The Columbia/Bollinger/Ahmadinejad controversy has had several stages. First there was the shock that the university had extended the invitation. Then there was the event itself. And now there’s the reaction.
The notion of freedom of speech has come to include the idea that in order to protect it we must bend over backwards to provide a forum for enemies to promulgate their ideas. But I really can’t imagine that freedom of speech would have meant that, in the 30s, a major university would—or should—have given Hitler a similar invitation.
Of course, there’s always the argument that greater exposure to such pernicious leaders makes more people aware of their dangerousness, and thus enables us to evaluate and prepare to counter them. But that doesn’t really convince me; it’s not as though heads of state such as Ahmadinejad (or Hitler, in his day) lack the ability to speak, and for their words to be covered and spread around the wolrd by the press. There are few people with more opportunity to spread their word; we’re not talking about silenced voices here.
Bollinger probably thought that exposure to Ahmadinejad’s ideas would make it even clearer how destructive and even ludicrous (no homosexuals in Iran?) they are; certainly they sounded so to much of the Western audience. Bollinger is also to be commended for the fact that he took off the kid gloves when he addressed Ahmadinejad, and used harsh words to condemn him.
But why set the situation up in the first place? Why does Ahmadinejad need more publicity, especially at the hands of an institution with the stature of Columbia? Events such as this play one way here, and another in the Arab and Muslim world—the audience that probably matters most to Ahmadinejad.
I am fascinated by the criticism Bollinger has received from those who consider him to have been improperly impolite to Ahmadinejad. Here’s an example:
….Hamid Zangeneh, a professor of economics at Widener University in Pennsylvania and editor of The Journal of Iranian Research and Analysis. “I was disgusted by the uncivilized behavior by President Bollinger,” he said. “I don’t think it is becoming for the president of a university to engage in such behavior. It wasn’t academic. It wasn’t common sense.
“Instead of behaving like a scholar, a president,” he said, “he behaved like a hooligan.”
Hamid Zangeneh is not alone in his emphasis on Bollinger’s failings in the finer points of etiquette. Even though the entire event was a political one, Bollinger was supposed to behave as though the ivory tower was intact, and to ignore the very real issues involved—those of life and death, and good and evil—hardly academic in this case, since Ahmadinejad is the perpetrator himself.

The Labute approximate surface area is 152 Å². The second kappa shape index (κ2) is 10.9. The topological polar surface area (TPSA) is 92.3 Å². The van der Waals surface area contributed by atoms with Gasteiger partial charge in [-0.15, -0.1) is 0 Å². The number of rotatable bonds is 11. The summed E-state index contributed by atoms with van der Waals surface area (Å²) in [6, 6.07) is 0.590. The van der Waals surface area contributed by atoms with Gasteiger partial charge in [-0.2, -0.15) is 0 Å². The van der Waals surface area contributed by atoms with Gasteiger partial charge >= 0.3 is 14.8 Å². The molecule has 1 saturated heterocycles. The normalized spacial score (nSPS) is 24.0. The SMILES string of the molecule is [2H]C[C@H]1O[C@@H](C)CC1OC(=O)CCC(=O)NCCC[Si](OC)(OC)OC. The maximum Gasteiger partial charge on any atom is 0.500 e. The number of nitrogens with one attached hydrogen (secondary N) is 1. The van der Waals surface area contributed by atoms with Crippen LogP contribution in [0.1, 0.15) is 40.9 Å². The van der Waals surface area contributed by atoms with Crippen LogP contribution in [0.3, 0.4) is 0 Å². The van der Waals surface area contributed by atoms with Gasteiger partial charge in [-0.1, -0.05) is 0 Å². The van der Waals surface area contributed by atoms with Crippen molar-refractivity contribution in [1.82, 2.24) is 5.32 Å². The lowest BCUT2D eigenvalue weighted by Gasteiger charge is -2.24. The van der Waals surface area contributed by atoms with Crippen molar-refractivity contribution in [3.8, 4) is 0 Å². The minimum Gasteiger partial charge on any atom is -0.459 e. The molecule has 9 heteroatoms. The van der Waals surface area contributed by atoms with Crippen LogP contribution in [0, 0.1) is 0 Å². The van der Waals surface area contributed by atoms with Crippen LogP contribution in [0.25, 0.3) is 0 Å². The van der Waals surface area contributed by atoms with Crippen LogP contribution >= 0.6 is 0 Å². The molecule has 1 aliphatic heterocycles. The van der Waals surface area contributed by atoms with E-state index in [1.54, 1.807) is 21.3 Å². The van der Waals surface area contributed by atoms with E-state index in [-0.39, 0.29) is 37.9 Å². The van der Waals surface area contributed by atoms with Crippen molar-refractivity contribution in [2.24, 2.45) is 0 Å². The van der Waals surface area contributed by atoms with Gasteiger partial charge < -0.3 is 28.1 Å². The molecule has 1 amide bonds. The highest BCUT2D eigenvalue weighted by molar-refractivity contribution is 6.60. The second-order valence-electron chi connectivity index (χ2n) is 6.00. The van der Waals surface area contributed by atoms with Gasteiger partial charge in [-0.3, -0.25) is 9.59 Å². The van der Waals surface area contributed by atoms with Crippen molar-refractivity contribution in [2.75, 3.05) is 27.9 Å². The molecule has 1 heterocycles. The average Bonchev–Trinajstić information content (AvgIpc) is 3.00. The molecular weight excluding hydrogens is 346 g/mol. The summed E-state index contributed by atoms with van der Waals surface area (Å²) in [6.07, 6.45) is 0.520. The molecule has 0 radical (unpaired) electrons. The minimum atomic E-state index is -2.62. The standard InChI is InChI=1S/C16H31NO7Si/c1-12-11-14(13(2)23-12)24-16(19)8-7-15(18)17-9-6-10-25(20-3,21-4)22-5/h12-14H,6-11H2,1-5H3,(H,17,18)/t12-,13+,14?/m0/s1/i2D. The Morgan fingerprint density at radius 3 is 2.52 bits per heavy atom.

Politeness reflects on both the person exhibiting (or not exhibiting) it, and on the recipient as well. One can be polite to someone in order to honor and respect them, to get something from them, or to show one’s own good breeding. Those who were critical of Bollinger for what they perceived as lack of the requisite politeness seem to think of the situation at Columbia as akin to inviting a person to one’s house and then treating him/her rudely. And it’s true that they have a certain point; if Bollinger had such a poor opinion of Ahmadiinejad, why invite him in the first place?
But an invitation to speak at a university is not really the same as an invitation to a tea party; a speech and a debate sometimes require hard-hitting truth-telling. And a university auditorium is not a home, it is a public forum.
The critics also seem to think that the most important thing for us in the West is to keep our hands squeaky clean, to lead by the example of moral and behavioral purity. It’s an old theme I’ve explored here and here.
With reasonable men, I will reason; with humane men I will plead; but to tyrants I will give no quarter, nor waste arguments where they will certainly be lost.”
Ahmadejad’s appearance at Columbia, and Bollinger’s fighting words, were the waste of an argument. Our side thinks we won, Ahmadinejad and his supporters think he did, and the Left is only concerned (as usual) with moral perfection on our part. But sometimes, moral behavior requires harsh words—surely the Left, not known for its exquisite politeness, is aware of that fact.